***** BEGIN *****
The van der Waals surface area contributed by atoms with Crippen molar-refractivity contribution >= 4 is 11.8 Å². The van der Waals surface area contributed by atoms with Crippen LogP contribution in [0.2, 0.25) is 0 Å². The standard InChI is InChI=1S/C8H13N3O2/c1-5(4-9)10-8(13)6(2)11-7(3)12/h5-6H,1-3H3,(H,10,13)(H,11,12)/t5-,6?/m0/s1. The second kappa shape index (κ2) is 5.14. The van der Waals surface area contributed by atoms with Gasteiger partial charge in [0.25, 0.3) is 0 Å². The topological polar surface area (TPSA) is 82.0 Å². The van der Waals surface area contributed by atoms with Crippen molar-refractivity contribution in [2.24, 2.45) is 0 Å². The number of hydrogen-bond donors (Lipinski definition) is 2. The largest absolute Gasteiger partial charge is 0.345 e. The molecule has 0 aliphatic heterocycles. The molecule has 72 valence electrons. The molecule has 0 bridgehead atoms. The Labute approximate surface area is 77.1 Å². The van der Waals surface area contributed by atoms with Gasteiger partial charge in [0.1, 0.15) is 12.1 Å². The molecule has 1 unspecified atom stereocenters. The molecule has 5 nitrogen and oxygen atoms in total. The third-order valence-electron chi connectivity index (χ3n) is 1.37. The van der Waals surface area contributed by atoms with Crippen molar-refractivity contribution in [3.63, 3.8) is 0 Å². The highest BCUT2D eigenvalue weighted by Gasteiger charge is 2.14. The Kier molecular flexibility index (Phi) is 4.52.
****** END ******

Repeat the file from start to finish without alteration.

The van der Waals surface area contributed by atoms with Crippen molar-refractivity contribution >= 4 is 11.8 Å². The van der Waals surface area contributed by atoms with Crippen LogP contribution in [0.2, 0.25) is 0 Å². The standard InChI is InChI=1S/C8H13N3O2/c1-5(4-9)10-8(13)6(2)11-7(3)12/h5-6H,1-3H3,(H,10,13)(H,11,12)/t5-,6?/m0/s1. The second kappa shape index (κ2) is 5.14. The van der Waals surface area contributed by atoms with Gasteiger partial charge in [0.25, 0.3) is 0 Å². The topological polar surface area (TPSA) is 82.0 Å². The van der Waals surface area contributed by atoms with Crippen molar-refractivity contribution in [2.24, 2.45) is 0 Å². The number of hydrogen-bond donors (Lipinski definition) is 2. The largest absolute Gasteiger partial charge is 0.345 e. The molecule has 0 aliphatic heterocycles. The molecule has 72 valence electrons. The molecule has 0 bridgehead atoms. The Labute approximate surface area is 77.1 Å². The van der Waals surface area contributed by atoms with Gasteiger partial charge in [0.1, 0.15) is 12.1 Å². The molecule has 1 unspecified atom stereocenters. The molecule has 5 nitrogen and oxygen atoms in total. The third-order valence-electron chi connectivity index (χ3n) is 1.37. The van der Waals surface area contributed by atoms with Crippen molar-refractivity contribution in [3.63, 3.8) is 0 Å². The highest BCUT2D eigenvalue weighted by Gasteiger charge is 2.14. The Kier molecular flexibility index (Phi) is 4.52.